Abandon Ship? Party Brands and Politicians’ Responses to a Political Scandal
- G. Daniele, S. Galletta, +19 authors Stephane Wolton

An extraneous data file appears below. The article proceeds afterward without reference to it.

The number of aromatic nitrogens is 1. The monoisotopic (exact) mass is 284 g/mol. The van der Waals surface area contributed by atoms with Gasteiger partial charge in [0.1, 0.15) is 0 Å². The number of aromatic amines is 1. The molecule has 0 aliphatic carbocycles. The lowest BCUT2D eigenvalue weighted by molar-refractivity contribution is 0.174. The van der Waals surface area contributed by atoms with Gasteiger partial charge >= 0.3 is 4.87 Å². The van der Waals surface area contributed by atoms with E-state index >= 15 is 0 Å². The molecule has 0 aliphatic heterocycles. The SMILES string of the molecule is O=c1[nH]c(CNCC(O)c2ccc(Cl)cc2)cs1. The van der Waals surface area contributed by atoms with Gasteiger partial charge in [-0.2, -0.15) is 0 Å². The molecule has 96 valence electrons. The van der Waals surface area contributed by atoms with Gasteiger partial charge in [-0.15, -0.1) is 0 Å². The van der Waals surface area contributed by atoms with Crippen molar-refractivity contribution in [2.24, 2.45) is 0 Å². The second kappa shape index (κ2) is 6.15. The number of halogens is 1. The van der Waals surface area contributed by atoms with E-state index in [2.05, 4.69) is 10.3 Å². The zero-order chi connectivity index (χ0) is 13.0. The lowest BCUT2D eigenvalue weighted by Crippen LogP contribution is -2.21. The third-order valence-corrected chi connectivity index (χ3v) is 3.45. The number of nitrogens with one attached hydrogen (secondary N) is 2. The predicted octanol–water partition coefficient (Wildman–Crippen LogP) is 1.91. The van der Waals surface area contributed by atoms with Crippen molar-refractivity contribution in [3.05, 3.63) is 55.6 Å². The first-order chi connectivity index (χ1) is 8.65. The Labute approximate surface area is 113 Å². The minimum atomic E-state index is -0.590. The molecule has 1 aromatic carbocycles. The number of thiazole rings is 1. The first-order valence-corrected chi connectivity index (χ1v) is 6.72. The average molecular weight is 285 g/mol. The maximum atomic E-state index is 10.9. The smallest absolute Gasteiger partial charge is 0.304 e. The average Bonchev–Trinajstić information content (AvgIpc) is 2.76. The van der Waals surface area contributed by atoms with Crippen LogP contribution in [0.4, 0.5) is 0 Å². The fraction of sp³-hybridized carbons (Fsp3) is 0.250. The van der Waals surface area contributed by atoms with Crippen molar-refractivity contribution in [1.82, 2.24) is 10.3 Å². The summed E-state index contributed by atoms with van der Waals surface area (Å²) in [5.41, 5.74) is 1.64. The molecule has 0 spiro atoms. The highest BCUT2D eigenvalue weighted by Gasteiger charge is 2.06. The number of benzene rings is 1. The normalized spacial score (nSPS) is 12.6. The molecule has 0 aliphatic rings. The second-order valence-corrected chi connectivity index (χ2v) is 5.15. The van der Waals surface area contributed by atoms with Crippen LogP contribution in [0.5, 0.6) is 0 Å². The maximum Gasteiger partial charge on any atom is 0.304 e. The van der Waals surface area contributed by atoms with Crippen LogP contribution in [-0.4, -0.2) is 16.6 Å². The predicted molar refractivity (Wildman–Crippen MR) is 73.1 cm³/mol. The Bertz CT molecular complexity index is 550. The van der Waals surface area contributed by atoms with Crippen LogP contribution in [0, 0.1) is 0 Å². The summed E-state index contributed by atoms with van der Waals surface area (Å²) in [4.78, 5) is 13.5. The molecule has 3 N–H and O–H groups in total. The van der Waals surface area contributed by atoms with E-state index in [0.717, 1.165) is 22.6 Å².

The literature on distributive politics suggests that politicians have incentives to engage in targeted spending especially in decentralized political systems with weak parties and candidate-centered elections. We argue that in centralized political systems with party-centered elections parties use intergovernmental transfers to advance their electoral fortune via performance spillovers across different levels of government. On the basis of a new data set on partisan composition of local councils in England and grants allocated by the central government during 1992–2012, and using a differencein-difference approach, we provide evidence that governments allocate up to 17% more money to local councils controlled by their “own” party. Furthermore, we show that the effect is strongest closer to local election years, in local councils where institutions facilitate credit claiming, and in swing councils.